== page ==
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Japan weighs slightly easing omicron entry ban for foreign students

  • January 14, 2022
  • , Nikkei Asia , 1:31 a.m.
  • English Press

YUKI NAKAMURA, Nikkei staff writer

 

TOKYO — Japan is considering allowing in international students on a limited basis, Nikkei has learned, as the country continues its entry ban on foreigners amid a surge of omicron infections.

 

The main proposal relaxes the near-total ban on foreign arrivals, but only for government-sponsored students who cannot graduate or progress in their education without earning credits in Japan. This likely would apply to just a few hundred people.

 

“We are considering a response” to foreign students awaiting entry into the country, Chief Cabinet Secretary Hirokazu Matsuno told reporters on Tuesday.

 

But the step would be far from the full reopening that many have been waiting for. Japan has maintained border controls that are unusually strict among major economies despite mounting concerns that turning away students for too long could lead to Japan losing out on future talent.

 

Only 8,761 of Japan’s roughly 280,000 foreign students as of May 2020 had received government scholarships, according to the education ministry. Tokyo will continue discussing whether to extend the exemption to privately funded students.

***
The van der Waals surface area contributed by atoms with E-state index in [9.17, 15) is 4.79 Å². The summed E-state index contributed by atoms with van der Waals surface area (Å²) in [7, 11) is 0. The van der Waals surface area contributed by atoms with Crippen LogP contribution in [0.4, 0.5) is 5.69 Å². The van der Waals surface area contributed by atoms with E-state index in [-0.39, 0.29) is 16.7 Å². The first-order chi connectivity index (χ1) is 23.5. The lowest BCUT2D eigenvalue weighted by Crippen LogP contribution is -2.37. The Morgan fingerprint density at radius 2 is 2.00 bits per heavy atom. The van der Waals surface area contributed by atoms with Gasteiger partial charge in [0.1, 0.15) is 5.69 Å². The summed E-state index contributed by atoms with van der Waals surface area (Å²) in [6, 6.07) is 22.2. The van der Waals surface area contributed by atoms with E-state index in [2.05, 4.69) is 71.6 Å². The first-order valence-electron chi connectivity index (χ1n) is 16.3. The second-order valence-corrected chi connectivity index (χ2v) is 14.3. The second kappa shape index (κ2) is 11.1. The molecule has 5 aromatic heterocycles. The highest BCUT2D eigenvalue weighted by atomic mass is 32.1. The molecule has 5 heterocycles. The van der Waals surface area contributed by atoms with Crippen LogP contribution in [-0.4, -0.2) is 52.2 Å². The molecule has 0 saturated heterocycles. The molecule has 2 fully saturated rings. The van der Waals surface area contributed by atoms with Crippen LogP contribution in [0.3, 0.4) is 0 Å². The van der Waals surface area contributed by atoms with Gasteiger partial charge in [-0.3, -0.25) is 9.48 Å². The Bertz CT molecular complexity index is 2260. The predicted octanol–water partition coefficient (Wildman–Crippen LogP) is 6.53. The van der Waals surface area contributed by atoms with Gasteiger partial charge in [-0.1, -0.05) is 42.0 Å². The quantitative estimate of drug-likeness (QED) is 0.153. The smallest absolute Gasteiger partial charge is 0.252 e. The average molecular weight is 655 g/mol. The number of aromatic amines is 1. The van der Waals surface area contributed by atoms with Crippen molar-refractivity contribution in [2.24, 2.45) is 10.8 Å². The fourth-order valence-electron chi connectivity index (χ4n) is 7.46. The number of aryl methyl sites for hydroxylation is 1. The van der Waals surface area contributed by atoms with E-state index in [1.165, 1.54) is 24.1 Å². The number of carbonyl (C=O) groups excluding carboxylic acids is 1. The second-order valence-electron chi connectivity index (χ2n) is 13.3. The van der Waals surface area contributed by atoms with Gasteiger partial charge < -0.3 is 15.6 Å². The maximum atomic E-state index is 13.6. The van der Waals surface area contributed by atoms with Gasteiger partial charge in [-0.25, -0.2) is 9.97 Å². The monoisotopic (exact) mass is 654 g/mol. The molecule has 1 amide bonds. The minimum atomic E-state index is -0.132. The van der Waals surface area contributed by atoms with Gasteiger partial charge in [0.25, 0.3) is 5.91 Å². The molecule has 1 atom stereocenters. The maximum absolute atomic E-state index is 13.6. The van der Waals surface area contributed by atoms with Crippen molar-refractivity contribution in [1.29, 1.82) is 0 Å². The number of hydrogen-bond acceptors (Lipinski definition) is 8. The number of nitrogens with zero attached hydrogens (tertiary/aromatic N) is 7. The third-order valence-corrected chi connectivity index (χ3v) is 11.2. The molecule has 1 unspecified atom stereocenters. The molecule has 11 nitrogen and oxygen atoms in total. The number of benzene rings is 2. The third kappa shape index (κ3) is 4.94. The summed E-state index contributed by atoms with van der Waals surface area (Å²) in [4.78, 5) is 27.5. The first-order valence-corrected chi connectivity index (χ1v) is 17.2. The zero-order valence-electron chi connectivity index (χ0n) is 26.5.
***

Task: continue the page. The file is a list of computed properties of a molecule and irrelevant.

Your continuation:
Students allowed into Japan would remain subject to other restrictions aimed at curbing the highly contagious omicron variant of the coronavirus, including entry caps and self-isolation periods. Incoming students would need to quarantine at airport-area facilities to minimize the risk of spreading the virus.

 

Japan has banned nearly all new foreign arrivals since late November including government-sponsored international students, who were exempted from earlier restrictions due to their “public benefit.” Privately funded students have been left out entirely for some time.

 

Prime Minister Fumio Kishida on Tuesday announced that the entry ban would be extended to the end of February, while saying that Tokyo “will take necessary responses in line with humanitarian and national interests.”

 

Students unable to enter Japan have sought out alternatives such as taking courses online. Some responded to the prolonged ban by choosing other destinations instead, such as South Korea. Members of Japan’s ruling coalition worry that this trend could harm the country’s interests.

 

Data from the Immigration Services Agency shows that about 120,000 people entered Japan on student visas in 2019. Only 9,930 did so in the first 10 months of 2021.

 

The government all but banned foreign arrivals in January 2021 after the emergence of new coronavirus variants. These controls were eased in early November to allow in businesspeople and students, but tightened again weeks later after the omicron variant was confirmed in Japan.

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